There were, say, a total of 157 students of 76 boys and 81 girls in a classroom. They were given an exam on mathematics, and those of 40 points or over were set as passed. Then, a subtotal of 74 students, or 47 percent, of 45 boys and 29 girls passed this exam in a total of 157 students, as shown below.
First of all, let us suppose that:
< Boys are not inherently superior in math learning to girls. >
If this presumption is true, then it is expected that about the same 47 percent of the boys as well as girls have passed the exam; that is, 36 boys ( 76 × .47 = 36 ) and 38 girls ( 81 × .47 = 38 ) must have passed.
Actually, however, 45 boys, 9 more than expected, and only 29 girls, 9 less, passed the exam, as shown in the above table. In other words, a correlation is present between the math achievement and the sexes.
The task before us here is to see how often correlations of such intensity or more occur by chance alone. In that operation, we take as given the total 157 students of 76 boys and 81 girls, and of 74 successful and 83 unsuccessful students, as shown in the margin of the table.
Now, in a 2×2 contingency table such as the above, when all the numbers of the margin are set, then any one of the four cells automatically determines the rest three. ( if the boys who passed are 45, then there are no scores for the rest three cells to take other than the ones given in the table. ) And, that there is a positive correlation ( r > 0 ) is that the numbers of the left-top cell and of right-bottom cell exceed those expected at r = 0. You can take the left-top cell or the right-bottom at your choice, because those two increase and decrease together. Let us take the left-top cell here.
And, that there is a correlation as such or stronger, when the margin is all set, means that the score of the left-top cell is the present 45 or more. A negative correlation is the case that the right-top and left-bottom cells exceed the expected, so that the right-top cell sees the given score or more. If the scores of the four cells are the same as the expected, there is no correlation ( r = 0 ). With those points in mind, let us distribute the 74 successful students for boys and girls by chance alone.
Let us first prepare two dishes, one for boys and the other for girls. And let us have 74 marbles, and throw them down one by one with your eyes covered. ( Marbles are to have no way but dropping down on either one of the dishes.) After all marbles were thus thrown, the number of the marbles on each dish is to be regarded as that of boys and girls who passed the exam.
Now, the ratio of the boys and girls here is not exactly one half. There are more girls ( 52 % ) than boys ( 48 % ). In accordance to this real ratio, we must prepare the dishes to be 52 percent large for girls and 48 percent for boys. We do this by generating random numbers by a computer.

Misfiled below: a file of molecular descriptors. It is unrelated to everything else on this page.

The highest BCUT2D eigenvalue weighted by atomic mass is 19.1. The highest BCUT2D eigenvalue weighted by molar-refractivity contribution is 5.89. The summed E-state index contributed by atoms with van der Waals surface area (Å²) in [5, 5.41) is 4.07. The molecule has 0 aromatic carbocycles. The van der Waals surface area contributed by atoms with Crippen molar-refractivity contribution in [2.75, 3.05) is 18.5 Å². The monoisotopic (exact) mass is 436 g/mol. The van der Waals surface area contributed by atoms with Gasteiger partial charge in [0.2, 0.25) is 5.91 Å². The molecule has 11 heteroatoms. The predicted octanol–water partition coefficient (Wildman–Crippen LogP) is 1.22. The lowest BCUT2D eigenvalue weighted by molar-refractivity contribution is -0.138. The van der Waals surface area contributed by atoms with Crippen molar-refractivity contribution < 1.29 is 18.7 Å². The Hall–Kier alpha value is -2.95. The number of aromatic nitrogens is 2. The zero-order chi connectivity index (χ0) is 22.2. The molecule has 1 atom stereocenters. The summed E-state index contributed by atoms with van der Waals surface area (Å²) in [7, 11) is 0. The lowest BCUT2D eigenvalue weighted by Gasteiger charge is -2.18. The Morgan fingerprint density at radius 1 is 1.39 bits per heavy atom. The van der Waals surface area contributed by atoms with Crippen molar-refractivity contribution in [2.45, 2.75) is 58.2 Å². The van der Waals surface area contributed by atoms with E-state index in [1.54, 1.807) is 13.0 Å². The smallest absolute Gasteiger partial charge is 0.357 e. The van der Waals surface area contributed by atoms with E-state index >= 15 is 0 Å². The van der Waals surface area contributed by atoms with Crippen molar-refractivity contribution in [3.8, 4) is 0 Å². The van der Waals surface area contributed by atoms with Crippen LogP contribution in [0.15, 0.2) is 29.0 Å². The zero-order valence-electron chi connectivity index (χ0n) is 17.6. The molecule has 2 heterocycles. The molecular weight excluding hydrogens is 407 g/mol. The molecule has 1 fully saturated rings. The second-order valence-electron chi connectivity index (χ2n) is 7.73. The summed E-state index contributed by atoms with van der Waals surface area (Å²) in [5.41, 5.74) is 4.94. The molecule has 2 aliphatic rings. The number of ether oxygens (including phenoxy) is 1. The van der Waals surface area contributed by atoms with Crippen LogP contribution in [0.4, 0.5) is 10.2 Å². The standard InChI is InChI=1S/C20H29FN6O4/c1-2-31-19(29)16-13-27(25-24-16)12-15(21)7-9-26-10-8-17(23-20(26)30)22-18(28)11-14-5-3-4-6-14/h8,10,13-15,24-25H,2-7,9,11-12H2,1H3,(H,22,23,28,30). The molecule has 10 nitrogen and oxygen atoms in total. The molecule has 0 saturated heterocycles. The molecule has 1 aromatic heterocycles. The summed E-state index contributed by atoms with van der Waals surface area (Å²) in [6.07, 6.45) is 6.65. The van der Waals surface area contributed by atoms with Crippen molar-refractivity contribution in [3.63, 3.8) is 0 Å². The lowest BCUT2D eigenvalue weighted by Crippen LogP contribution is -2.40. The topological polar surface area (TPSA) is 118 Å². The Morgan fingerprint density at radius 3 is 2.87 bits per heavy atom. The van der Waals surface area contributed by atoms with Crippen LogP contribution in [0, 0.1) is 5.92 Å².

A computer generates five-digit decimals from .00000 through .99999 randomly. If the number thus generated is .48000 or smaller ( 48 % ), we consider it fallen on the boys' dish, and when larger than that ( 52 % ), it is on the girls' dish. We repeat this 74 times, the total of successful students. A round of those 74 innings makes a tournament.
When there are 45 or more successful boys in a tournament, it is regarded as a "win." Repeat the tournament thousands or tens of thousand of times. Divide the number of wins by the total number of the tournaments, and you will have your winning ratio. This ratio is the probability to get a positive correlation of the present strength or more by chance alone. Let us expand this procedure for more general cases.
We have a total of 74 successful students and a total of 76 boy students in the present case. It may be possible that the 74 happy students were all boys. But in another classroom, say, it may well be that successful students were 74 but that there were only 60 boys in the room. In such a class, it is impossible for all successful students to be boys.
So, in a positive correlation, a procedure is necessary that you compare the right-top margin with the left-bottom and that you set the margin of the smaller number as the total innings. And, when you set left-bottom margin as the total innings, the dishes are not for boys and girls, but for the successful and unsuccessful boys. Accordingly, the sizes of the dishes are to be prepared at the ratio of successful and unsuccessful students, not of boys and girls.
In the case of a negative correlation, it is the right-top cell ( successful girls ), instead of the left top ( successful boys ), to matter. The rest is the same as the positive case. ( The closer to - 1, the stronger is a negative correlation. ) The essential part of the computer program of this procedure is attached to the Note (*9).
For this experiment, we prepared the following four contingency tables by varying the frequencies of the cells with the margin set as the same as the above so as for the correlations to range from the near-nil one of r = .005 to the strongest of r = .362. The case No.2 is the one we have used here so far.
We conducted the tournament 10,000 times each to gain the winning ratio, “ p,” and repeated this series ten times on each of the four contingency tables.
For a comparison, we refer this to the scores of CHI Square Test and Fisher's Exact Test. Both our Monte and Fisher's are one-tailed tests whereas CHI Square is two-tailed. So, we use one half of the score of " p " originally yielded by CHI Square (*10). The result was as follows:
What does this experiment tell us? It tells, first of all, that chance transforms itself into necessity when repeated no less than ten thousand times ( Law of large numbers ), doesn't it?
At the correlation near zero, r = .005, the chance occurrences are concentrated in a small range from 52.5 % ( 525 times per a thousand ) to 54.5 percent. For a real zero correlation, the probability for it or stronger to occur by chance is a little over 50 percent ( " a little over" because of the case of zero being included ). The occurrences of 52 to 54 percent at the level of r = .005 are to be said within the range of this expectation.